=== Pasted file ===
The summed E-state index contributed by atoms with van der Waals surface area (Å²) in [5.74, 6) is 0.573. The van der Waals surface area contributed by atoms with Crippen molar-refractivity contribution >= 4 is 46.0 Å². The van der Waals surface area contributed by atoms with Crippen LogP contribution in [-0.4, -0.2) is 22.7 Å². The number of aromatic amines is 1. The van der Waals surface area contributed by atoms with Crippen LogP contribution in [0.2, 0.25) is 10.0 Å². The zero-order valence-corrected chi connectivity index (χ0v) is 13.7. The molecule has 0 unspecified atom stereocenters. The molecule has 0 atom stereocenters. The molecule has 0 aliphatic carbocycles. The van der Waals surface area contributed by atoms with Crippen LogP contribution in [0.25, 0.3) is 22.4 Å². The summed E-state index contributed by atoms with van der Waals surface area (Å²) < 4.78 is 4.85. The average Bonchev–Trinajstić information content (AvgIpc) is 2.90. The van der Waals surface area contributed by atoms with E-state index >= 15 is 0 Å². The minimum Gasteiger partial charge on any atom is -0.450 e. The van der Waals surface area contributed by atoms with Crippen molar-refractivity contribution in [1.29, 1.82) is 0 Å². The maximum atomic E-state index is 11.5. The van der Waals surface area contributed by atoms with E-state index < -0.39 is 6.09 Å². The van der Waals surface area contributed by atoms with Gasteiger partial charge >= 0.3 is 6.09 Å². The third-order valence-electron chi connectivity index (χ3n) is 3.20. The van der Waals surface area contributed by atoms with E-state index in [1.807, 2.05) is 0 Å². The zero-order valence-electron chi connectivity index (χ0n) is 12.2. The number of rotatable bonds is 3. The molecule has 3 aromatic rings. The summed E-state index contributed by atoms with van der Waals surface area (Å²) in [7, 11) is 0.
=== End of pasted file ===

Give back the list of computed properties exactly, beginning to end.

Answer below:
The summed E-state index contributed by atoms with van der Waals surface area (Å²) in [5.74, 6) is 0.573. The van der Waals surface area contributed by atoms with Crippen molar-refractivity contribution >= 4 is 46.0 Å². The van der Waals surface area contributed by atoms with Crippen LogP contribution in [-0.4, -0.2) is 22.7 Å². The number of aromatic amines is 1. The van der Waals surface area contributed by atoms with Crippen LogP contribution in [0.2, 0.25) is 10.0 Å². The zero-order valence-corrected chi connectivity index (χ0v) is 13.7. The molecule has 0 unspecified atom stereocenters. The molecule has 0 atom stereocenters. The molecule has 0 aliphatic carbocycles. The van der Waals surface area contributed by atoms with Crippen LogP contribution in [0.25, 0.3) is 22.4 Å². The summed E-state index contributed by atoms with van der Waals surface area (Å²) < 4.78 is 4.85. The average Bonchev–Trinajstić information content (AvgIpc) is 2.90. The van der Waals surface area contributed by atoms with E-state index >= 15 is 0 Å². The minimum Gasteiger partial charge on any atom is -0.450 e. The van der Waals surface area contributed by atoms with Crippen molar-refractivity contribution in [1.29, 1.82) is 0 Å². The maximum atomic E-state index is 11.5. The van der Waals surface area contributed by atoms with E-state index < -0.39 is 6.09 Å². The van der Waals surface area contributed by atoms with Gasteiger partial charge >= 0.3 is 6.09 Å². The third-order valence-electron chi connectivity index (χ3n) is 3.20. The van der Waals surface area contributed by atoms with E-state index in [1.807, 2.05) is 0 Å². The zero-order valence-electron chi connectivity index (χ0n) is 12.2. The number of rotatable bonds is 3. The molecule has 3 aromatic rings. The summed E-state index contributed by atoms with van der Waals surface area (Å²) in [7, 11) is 0.